Mary E. Gallagher is an Associate Professor of Political Science at the University of Michigan and the Director of the Center for Chinese Studies. She is also a faculty associate at the Center for Comparative Political Studies at the Institute for Social Research. She is the author of Contagious Capitalism: Globalization and the Politics of Labor in China (2005) and her articles have appeared in World Politics, the Law and Society Review, Studies in Comparative International Development, and Asian Survey.

Kenneth Lieberthal is a Senior Fellow in Foreign Policy and in Global Economy and Development and also is Director of the John L. Thornton China Center at the Brookings Institution. He has written and edited fifteen books and monographs, most recently The US Intelligence Community and Foreign Policy: Getting Analysis Right (2009) and (with David Sandalow) Overcoming Obstacles to US-China Cooperation on Climate Change (2009). He is also the author of about seventy periodical articles and chapters in books, as well as having published in the New York Times, the Washington Post, the Los Angeles Times, the Financial Times, the South China Morning Post, and numerous other newspapers.

Melanie Manion is a Professor of Political Science and Public Affairs at the University of Wisconsin, Madison. Her publications include Retirement of Revolutionaries in China (1993) and Corruption by Design (2004). Her articles have appeared in the American Political Science Review, Comparative Political Studies, the Journal of Law, Economics, and Organization, and China Quarterly.

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Table of Contents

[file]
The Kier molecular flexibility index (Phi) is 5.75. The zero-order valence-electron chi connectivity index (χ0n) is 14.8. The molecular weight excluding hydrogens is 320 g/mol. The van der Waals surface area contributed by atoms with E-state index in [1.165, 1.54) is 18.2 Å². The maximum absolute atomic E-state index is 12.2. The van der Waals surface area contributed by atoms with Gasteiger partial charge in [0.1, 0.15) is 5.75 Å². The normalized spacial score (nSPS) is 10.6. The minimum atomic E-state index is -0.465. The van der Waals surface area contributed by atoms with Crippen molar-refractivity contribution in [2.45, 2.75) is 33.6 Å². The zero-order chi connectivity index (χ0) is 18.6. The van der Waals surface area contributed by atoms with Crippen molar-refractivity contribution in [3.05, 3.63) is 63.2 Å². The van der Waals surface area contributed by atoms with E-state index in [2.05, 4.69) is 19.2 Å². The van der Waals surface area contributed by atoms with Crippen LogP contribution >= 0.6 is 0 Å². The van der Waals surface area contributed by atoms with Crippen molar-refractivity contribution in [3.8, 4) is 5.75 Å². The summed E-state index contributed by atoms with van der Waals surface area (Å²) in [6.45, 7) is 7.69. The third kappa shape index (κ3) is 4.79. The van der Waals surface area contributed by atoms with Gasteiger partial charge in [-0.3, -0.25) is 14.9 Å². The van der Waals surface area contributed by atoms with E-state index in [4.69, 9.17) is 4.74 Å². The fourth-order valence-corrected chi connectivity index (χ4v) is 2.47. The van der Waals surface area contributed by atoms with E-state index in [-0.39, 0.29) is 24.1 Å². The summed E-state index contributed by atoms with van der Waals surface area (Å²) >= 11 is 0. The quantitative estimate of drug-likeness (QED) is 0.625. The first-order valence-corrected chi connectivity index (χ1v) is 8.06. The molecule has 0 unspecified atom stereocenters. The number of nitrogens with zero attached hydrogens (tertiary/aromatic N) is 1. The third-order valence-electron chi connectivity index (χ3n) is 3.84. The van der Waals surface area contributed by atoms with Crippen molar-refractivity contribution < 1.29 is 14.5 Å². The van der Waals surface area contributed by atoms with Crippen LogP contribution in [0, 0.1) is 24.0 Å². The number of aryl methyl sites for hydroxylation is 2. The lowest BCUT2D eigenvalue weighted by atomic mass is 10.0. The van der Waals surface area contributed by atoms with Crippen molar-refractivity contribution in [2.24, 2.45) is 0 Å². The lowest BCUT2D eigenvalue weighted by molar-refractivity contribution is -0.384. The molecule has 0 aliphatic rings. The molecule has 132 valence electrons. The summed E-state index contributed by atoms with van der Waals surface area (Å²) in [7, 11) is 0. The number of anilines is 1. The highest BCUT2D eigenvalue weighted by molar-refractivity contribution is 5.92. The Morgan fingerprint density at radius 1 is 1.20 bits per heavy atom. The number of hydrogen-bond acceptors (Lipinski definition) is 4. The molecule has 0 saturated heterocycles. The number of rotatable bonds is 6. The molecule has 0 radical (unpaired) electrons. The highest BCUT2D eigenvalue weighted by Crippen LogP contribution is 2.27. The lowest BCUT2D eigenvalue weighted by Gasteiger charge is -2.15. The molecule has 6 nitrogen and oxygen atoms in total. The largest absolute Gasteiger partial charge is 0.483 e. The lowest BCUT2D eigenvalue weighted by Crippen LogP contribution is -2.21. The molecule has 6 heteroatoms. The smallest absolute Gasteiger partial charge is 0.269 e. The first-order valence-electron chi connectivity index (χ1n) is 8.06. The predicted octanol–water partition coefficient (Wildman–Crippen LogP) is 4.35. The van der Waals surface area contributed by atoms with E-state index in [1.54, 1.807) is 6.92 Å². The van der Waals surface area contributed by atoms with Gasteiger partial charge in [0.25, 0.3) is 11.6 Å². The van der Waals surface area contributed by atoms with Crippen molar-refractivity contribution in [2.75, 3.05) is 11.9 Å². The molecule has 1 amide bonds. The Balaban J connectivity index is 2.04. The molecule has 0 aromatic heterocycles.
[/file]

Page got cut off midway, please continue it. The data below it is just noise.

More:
Introduction Allen Carlson, Mary Gallagher and Melanie Manion; Part I. Sources: 1. State-generated data and contentious politics in China Xi Chen; 2. Why archives? Neil J. Diamant; 3. The central committee, past and present: a method of quantifying elite biographies Victor Shih, Wei Shan and Mingxing Liu; 4. Experimental methods and psychological measures in the study of Chinese foreign policy Peter Hays Gries; 5. Internet resources and the study of Chinese foreign relations: can cyberspace shed new light on China's approach to the world? Allen Carslon and Hong Duan; 6. Information overload? Collecting, managing, and analyzing Chinese media content Daniela Stockman; Part II. Qualitative Methods: 7. The worm's-eye view: using ethnography to illuminate labor politics and institutional change in contemporary China Calvin Chen; 8. More than an interview, less than Sedaka: studying subtle and hidden politics with site-intensive methods Benjamin L. Read; 9. Cases, questions, and comparison in research on contemporary Chinese politics William Hurst; Part III. Survey Methods: 10. A survey of survey research on Chinese politics: what have we learned? Melanie Manion; 11. Surveying prospects for political change: capturing political and economic variation in empirical research in China Bruce J. Dickson; 12. Using clustered spatial data to study diffusion: the case of legal institutions in China Pierre F. Landry; 13. Measuring change and stability over a decade in the Beijing area study Mingming Shen and Ming Yang with Melanie Manion; 14. Quantitative research and issues of political sensitivity in rural China Lily L. Tsai; Reflections on the evolution of the China field in political science Kenneth Lieberthal; Glossary.